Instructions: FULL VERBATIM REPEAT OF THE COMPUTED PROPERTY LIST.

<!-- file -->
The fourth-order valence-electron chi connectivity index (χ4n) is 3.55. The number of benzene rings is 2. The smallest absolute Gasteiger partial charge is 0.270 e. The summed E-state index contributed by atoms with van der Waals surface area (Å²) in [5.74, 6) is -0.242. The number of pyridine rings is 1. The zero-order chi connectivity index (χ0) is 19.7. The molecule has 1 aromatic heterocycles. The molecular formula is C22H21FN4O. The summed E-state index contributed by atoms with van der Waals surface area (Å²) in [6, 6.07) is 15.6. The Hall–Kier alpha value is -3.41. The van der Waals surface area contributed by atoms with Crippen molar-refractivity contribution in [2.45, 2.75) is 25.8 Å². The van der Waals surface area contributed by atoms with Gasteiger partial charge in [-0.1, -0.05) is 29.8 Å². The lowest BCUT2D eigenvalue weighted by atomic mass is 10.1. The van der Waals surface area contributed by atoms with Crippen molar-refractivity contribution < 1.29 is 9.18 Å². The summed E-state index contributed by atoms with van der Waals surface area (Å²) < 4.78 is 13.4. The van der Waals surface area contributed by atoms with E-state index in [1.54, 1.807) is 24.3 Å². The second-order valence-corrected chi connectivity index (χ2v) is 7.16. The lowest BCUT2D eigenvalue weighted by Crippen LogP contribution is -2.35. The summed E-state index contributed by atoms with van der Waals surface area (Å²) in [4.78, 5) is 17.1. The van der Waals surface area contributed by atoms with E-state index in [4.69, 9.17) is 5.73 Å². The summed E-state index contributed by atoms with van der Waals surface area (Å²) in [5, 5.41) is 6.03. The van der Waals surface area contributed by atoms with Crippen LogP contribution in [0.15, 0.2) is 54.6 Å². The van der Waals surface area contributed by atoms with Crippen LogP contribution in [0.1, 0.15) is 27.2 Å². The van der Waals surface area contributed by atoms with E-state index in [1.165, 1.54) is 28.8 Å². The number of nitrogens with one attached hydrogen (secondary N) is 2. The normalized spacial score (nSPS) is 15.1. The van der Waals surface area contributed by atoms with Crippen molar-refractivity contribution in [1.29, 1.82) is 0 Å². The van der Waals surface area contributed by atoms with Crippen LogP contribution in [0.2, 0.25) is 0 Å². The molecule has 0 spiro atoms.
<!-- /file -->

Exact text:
The fourth-order valence-electron chi connectivity index (χ4n) is 3.55. The number of benzene rings is 2. The smallest absolute Gasteiger partial charge is 0.270 e. The summed E-state index contributed by atoms with van der Waals surface area (Å²) in [5.74, 6) is -0.242. The number of pyridine rings is 1. The zero-order chi connectivity index (χ0) is 19.7. The molecule has 1 aromatic heterocycles. The molecular formula is C22H21FN4O. The summed E-state index contributed by atoms with van der Waals surface area (Å²) in [6, 6.07) is 15.6. The Hall–Kier alpha value is -3.41. The van der Waals surface area contributed by atoms with Crippen molar-refractivity contribution in [2.45, 2.75) is 25.8 Å². The van der Waals surface area contributed by atoms with Gasteiger partial charge in [-0.1, -0.05) is 29.8 Å². The lowest BCUT2D eigenvalue weighted by atomic mass is 10.1. The van der Waals surface area contributed by atoms with Crippen molar-refractivity contribution < 1.29 is 9.18 Å². The summed E-state index contributed by atoms with van der Waals surface area (Å²) < 4.78 is 13.4. The van der Waals surface area contributed by atoms with E-state index in [1.54, 1.807) is 24.3 Å². The second-order valence-corrected chi connectivity index (χ2v) is 7.16. The lowest BCUT2D eigenvalue weighted by Crippen LogP contribution is -2.35. The summed E-state index contributed by atoms with van der Waals surface area (Å²) in [4.78, 5) is 17.1. The van der Waals surface area contributed by atoms with E-state index in [4.69, 9.17) is 5.73 Å². The summed E-state index contributed by atoms with van der Waals surface area (Å²) in [5, 5.41) is 6.03. The van der Waals surface area contributed by atoms with Crippen LogP contribution in [0.15, 0.2) is 54.6 Å². The van der Waals surface area contributed by atoms with Crippen LogP contribution in [0.1, 0.15) is 27.2 Å². The van der Waals surface area contributed by atoms with E-state index in [1.165, 1.54) is 28.8 Å². The number of nitrogens with one attached hydrogen (secondary N) is 2. The normalized spacial score (nSPS) is 15.1. The van der Waals surface area contributed by atoms with Crippen molar-refractivity contribution in [1.29, 1.82) is 0 Å². The van der Waals surface area contributed by atoms with Crippen LogP contribution in [0.2, 0.25) is 0 Å². The molecule has 0 spiro atoms.